CTLT

Center for Teaching, Learning & Technology

Dealing with Student Error

Students must use the conventions of Standards of Written English (SWE) in order to participate and communicate effectively in their studies and professional work. However, good writing and communication is more than “mistake-free” work. In fact, research on student error  in writing shows how surface errors often increase when students are pushed intellectually. Such errors can also arise from differences between home and school dialectics and the diverse linguistic backgrounds of writers. For instructors who want to challenge students with writing assignments, respect diverse linguistic backgrounds, and maintain conventional Standard Written English conventions, this poses challenges. 


Strategies for Handling Student Error

When student writing contains significant errors and a lack of standard written conventions, consider the following approaches.

  • Have students read their drafts aloud. Studies have demonstrated that reading aloud significantly helps students identify and correct errors in their writing.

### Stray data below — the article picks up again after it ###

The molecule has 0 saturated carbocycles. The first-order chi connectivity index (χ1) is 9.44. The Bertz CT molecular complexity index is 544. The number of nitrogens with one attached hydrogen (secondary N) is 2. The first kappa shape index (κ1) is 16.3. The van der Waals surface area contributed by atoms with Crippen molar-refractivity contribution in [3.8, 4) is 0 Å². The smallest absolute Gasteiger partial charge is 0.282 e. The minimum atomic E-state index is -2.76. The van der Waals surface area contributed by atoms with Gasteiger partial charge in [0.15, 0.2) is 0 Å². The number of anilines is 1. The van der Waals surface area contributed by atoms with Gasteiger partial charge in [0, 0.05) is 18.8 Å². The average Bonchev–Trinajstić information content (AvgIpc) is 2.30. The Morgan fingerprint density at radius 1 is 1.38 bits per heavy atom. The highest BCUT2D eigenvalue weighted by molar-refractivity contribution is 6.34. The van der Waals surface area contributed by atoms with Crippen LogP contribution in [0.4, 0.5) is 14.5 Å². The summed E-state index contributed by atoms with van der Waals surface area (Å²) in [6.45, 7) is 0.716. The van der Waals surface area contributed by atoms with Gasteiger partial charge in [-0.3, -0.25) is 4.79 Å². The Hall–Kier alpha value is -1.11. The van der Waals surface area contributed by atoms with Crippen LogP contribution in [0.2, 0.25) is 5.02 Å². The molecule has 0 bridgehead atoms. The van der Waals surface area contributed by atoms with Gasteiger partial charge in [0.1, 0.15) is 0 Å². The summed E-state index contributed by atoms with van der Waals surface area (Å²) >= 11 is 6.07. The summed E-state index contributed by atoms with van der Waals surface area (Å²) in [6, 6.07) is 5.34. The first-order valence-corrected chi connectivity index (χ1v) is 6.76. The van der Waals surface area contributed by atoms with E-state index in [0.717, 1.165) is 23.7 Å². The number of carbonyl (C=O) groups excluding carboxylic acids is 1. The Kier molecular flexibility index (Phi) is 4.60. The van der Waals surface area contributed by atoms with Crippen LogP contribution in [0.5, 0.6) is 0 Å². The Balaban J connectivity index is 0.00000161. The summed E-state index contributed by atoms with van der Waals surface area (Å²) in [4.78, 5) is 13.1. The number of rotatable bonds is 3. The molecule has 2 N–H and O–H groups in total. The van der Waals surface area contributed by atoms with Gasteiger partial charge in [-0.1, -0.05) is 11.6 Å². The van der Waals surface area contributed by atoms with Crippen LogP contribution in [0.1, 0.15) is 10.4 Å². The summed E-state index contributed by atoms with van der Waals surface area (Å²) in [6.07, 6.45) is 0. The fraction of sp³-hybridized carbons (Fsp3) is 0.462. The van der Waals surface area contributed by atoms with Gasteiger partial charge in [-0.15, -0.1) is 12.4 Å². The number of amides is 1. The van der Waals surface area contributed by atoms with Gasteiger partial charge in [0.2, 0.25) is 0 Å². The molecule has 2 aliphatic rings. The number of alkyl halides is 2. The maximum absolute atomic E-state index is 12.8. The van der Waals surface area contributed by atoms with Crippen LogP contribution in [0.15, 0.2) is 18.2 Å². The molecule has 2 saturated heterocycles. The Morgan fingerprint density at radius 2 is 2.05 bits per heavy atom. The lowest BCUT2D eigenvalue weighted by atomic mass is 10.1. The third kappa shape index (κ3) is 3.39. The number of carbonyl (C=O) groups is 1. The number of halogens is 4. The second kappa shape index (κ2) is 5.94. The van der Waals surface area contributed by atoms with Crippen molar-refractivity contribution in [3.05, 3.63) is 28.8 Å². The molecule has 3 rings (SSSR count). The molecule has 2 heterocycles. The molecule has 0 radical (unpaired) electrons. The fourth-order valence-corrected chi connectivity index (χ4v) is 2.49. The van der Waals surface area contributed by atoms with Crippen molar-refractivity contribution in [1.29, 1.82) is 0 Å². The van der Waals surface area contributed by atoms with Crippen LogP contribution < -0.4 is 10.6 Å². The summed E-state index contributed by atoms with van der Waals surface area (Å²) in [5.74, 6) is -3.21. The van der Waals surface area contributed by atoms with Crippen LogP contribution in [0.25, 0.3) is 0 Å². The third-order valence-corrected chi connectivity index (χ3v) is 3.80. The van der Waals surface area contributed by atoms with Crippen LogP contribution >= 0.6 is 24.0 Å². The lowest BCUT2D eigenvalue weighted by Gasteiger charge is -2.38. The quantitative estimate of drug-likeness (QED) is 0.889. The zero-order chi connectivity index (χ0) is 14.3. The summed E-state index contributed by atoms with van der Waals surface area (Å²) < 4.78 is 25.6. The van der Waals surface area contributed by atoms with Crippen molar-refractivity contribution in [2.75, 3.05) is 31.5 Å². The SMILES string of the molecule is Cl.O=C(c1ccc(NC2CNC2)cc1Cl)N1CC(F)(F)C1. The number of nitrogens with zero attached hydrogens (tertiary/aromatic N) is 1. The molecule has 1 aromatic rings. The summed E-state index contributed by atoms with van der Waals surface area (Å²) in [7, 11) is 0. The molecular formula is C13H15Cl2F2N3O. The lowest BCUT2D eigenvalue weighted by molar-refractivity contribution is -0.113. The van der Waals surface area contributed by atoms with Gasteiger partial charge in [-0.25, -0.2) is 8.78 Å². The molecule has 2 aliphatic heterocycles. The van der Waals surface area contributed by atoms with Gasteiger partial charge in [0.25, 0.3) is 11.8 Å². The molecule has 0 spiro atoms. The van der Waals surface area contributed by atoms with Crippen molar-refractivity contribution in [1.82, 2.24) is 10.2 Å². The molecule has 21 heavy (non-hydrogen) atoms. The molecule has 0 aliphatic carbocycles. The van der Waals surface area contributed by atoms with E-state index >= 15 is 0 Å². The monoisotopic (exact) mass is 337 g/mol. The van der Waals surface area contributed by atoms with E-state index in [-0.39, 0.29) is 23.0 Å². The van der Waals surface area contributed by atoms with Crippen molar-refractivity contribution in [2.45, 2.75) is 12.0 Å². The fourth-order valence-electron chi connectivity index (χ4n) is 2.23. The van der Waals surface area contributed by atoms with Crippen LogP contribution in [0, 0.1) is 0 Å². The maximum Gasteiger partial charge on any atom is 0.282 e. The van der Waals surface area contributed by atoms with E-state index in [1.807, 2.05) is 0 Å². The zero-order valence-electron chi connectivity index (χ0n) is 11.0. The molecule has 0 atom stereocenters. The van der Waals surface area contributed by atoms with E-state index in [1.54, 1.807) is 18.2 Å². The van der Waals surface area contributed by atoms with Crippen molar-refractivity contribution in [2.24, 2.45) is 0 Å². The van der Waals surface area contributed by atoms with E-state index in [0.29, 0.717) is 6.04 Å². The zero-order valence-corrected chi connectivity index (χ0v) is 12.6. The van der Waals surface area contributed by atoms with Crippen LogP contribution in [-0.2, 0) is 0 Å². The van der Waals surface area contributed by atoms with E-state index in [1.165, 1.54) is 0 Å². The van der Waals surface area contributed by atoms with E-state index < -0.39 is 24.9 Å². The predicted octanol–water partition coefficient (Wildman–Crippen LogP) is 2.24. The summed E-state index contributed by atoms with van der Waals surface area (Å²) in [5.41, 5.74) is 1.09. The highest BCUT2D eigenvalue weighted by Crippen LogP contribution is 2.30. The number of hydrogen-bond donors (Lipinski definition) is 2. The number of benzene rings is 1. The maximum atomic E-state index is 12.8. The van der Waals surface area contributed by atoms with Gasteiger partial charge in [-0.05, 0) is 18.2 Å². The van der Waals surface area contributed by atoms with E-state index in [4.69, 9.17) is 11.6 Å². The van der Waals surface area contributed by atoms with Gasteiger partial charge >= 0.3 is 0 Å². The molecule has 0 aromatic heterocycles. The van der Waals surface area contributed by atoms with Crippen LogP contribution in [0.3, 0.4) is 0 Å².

• Avoid editing large sections of the paper. Restricting corrections and editing mark-up to one symptomatic paragraph is much more effective than correcting and editing the entire paper.
  • Have students keep error logs or error notebooks.  When students become aware of specific patterns of errors they are better able to proofread their papers.
  • Call attention to common errors by discussing them in class. Provide examples of errors and ways to fix them.
  • Provide models of effective academic and professional writing that demonstrate standard written conventions. Discussing the models in class will help to demystify some of the conventions and moves for students.
  • Provide a handout of style guidelines, rules, and conventions that are most important to you. Ask students to consult the handout as they draft and revise their papers.
  • Avoid marking errors in early drafts of papers. Often errors will be corrected in revision. Fixating too early on errors can also pull the focus of revision away from higher order issues having to do with content, development and organization.

Useful Sources

Bean, John. Engaging Ideas: The Professor’s Guide to Integrating Writing, Critical Thinking and Active Learning in the Classroom. (2nd ed.) San Francisco: Jossey-Bass, 2009.

Haswell, Richard. “Minimal Marking.” College English 45 (1983): 600-04.

Shaughnessy, Mina P. Errors and Expectations. Oxford, 1977.

 

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